by Prof Keith Shaw

Despite the triumph of the ‘No’ vote in the 2014 referendum, and the subsequent offer of more economic and fiscal powers to Scotland by the UK Government, it is hard not to view – as somewhat complacent – David Cameron’s immediate-post referendum statement that Scottish independence has now ‘been removed from the political agenda for a generation’. Indeed, the size of the ‘Yes’ Vote in the referendum (45% of voters wanted to leave the UK), the Scottish National Party’s (SNP) stunning electoral performance in May 2015 and their continued criticism of the UK Government’s ‘limited’ devolution offer, have all ensured that the issue of even greater devolution to Scotland remains firmly on the political agenda.

More recently, the Scottish Government have also made it clear that victory for the ‘Vote Leave’ campaign in the June 2016 UK Referendum on EU Membership, will add additional momentum to calls for a second Scottish independence vote in a country which is more pro-EU than England and which has benefited from extensive levels of European funding over the last four decades. Elsewhere in the so-called devolved administrations, in Wales, support for continued EU membership had consistently led polls over the past 15 months. Not surprising then, that both the first ministers of both Scotland and Wales have also issued a joint statement saying it would be “unacceptable” for the UK to leave the EU against the wishes of people in Scotland and Wales.

In a similar vein, a recent report for the Stormont Assembly predicted that the Northern Ireland Economy would lose some €1 billion per annum following a Brexit and face a 3% decline in GDP. Not surprising then, that 4 out of 5 of the main parties in Northern Ireland are committed to saying in the EU. The implications for EU withdrawal for Northern Ireland would also be different from that in the rest of the UK in that NI is the only region of the UK to share a land border with another EU Member State – the Republic of Ireland.  Withdrawal would mean that an external border of the EU would run through the island of Ireland. The level of concern shown by the Irish Government in Dublin continues to grow, as the Republic fears that Brexit would seriously undermine its relations with the UK, one of Ireland’s biggest trading partners which could have a big impact on the Irish economy just recovering from a deep recession.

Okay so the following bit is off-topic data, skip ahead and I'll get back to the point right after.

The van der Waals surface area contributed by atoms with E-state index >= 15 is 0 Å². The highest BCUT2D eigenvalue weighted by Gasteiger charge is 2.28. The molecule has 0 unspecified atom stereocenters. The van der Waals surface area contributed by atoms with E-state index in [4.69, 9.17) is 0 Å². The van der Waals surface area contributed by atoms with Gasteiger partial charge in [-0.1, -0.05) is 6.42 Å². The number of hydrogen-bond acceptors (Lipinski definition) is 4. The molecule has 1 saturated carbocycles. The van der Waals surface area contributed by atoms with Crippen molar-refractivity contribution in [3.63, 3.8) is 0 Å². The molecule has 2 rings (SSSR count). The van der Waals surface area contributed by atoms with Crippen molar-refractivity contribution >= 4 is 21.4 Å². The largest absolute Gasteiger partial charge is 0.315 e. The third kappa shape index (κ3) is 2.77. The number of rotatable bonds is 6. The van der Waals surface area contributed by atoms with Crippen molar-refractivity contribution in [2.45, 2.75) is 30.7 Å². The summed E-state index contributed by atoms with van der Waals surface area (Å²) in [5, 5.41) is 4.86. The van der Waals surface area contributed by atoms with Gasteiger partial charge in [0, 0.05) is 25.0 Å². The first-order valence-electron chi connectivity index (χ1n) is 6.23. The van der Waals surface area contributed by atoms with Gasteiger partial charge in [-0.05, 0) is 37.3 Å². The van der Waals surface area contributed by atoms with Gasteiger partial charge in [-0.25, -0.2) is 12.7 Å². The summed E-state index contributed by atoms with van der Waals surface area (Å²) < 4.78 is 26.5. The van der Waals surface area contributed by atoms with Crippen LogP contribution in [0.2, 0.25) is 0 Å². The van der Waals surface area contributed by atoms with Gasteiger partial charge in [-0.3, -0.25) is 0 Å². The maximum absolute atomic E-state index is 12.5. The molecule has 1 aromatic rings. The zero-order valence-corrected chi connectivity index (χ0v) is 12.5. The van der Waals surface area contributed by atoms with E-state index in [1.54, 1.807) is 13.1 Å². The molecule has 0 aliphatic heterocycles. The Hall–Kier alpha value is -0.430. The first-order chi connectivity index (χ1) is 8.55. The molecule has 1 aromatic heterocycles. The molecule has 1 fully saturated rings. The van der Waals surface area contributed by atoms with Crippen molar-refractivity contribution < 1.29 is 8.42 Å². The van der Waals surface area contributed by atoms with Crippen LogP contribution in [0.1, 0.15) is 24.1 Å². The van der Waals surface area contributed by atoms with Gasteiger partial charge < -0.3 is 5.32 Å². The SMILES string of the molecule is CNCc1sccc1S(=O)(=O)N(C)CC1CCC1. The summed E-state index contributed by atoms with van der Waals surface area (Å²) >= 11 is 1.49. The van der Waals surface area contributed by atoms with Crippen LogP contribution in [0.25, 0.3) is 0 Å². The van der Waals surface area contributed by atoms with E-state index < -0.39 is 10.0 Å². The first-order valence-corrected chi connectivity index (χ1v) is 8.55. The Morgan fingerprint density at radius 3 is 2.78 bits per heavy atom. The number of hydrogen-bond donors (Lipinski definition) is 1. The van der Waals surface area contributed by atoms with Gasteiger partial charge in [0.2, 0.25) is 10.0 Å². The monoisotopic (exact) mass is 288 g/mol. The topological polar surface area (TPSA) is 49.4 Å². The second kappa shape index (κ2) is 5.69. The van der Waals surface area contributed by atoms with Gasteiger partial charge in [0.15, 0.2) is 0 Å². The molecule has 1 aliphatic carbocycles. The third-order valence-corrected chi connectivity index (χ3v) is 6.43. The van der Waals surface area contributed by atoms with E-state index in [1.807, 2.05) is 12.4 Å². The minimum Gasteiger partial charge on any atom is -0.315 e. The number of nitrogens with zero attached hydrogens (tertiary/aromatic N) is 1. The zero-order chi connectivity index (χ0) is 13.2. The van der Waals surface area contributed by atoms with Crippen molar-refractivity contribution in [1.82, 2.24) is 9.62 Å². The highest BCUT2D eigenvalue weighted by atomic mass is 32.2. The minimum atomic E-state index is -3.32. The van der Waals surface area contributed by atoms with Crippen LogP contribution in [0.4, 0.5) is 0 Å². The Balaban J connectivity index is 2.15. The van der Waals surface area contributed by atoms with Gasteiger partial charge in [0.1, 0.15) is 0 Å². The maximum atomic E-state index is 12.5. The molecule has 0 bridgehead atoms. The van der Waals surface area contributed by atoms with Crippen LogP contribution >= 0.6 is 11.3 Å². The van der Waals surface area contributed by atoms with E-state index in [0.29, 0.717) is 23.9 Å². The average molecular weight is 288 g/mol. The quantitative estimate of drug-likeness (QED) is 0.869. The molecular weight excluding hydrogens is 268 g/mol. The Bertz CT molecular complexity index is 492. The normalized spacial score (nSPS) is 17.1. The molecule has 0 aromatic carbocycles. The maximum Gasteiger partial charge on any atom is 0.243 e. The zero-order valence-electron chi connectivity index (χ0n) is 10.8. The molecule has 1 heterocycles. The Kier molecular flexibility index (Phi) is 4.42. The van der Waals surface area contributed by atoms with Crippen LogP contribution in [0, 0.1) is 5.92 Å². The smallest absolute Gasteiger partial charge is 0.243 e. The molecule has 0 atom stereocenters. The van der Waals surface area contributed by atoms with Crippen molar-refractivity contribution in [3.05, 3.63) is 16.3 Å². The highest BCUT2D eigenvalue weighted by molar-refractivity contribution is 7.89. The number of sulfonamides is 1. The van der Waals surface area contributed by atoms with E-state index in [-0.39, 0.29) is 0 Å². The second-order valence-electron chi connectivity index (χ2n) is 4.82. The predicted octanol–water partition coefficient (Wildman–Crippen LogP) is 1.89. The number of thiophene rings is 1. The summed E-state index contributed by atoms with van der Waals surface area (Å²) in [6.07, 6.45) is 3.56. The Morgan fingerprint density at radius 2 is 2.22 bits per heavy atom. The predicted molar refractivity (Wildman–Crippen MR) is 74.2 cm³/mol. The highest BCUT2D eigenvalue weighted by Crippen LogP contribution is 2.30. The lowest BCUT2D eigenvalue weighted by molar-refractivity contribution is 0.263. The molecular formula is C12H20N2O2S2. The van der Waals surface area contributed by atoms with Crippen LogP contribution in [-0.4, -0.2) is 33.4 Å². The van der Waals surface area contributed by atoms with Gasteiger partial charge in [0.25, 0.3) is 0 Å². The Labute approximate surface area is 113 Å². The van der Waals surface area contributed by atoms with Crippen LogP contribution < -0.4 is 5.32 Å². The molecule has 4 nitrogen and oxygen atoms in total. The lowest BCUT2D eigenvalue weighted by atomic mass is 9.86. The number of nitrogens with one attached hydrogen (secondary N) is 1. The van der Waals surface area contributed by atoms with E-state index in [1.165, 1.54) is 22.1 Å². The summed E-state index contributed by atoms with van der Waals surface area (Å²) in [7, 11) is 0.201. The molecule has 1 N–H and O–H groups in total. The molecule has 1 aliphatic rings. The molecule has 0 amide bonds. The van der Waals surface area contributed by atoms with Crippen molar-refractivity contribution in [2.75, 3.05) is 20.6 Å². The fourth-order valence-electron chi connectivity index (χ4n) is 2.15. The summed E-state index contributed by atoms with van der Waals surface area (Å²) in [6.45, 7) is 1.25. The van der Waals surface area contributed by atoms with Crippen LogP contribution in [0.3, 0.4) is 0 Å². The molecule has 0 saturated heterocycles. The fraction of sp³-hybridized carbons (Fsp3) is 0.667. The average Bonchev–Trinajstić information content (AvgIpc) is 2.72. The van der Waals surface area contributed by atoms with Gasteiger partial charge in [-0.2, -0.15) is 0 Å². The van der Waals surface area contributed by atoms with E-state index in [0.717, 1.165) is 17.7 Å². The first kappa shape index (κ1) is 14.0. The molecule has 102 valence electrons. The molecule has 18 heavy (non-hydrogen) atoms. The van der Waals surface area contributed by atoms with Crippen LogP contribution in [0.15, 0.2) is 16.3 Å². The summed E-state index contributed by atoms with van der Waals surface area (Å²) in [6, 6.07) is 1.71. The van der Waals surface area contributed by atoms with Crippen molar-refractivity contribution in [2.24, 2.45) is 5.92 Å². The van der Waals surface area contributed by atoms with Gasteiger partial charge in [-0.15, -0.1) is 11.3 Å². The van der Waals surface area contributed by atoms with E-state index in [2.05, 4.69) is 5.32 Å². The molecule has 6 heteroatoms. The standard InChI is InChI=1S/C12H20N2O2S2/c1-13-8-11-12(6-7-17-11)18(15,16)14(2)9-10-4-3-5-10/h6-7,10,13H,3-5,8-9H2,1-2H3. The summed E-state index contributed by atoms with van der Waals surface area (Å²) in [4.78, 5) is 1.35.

Hence, not only would a vote to leave in the June 23rd referendum precipitate a call for a second referendum in the pro-EU Scotland, but is likely to further destabilise the relationship between the UK government and the devolved administrations in Wales and Northern Ireland. In addition, the improvements in recent decades of the relationship between the UK and the Republic of Ireland are also threatened by Brexit. Whatever the major economic, social and political arguments for – and against – continued EU membership for the UK, the uncertainty created by the EU referendum will have profound implications for the devolution process within the UK, for Westminster’s  relationship with the devolved administrations and with its near neighbours in the Republic of Ireland. We may even be faced with the irony of a governing party strongly committed to maintaining the Union having to preside over a chain of events that could, ultimately, result in the U.K. moving further down the road to becoming a federal state or even herald the break-up of Britain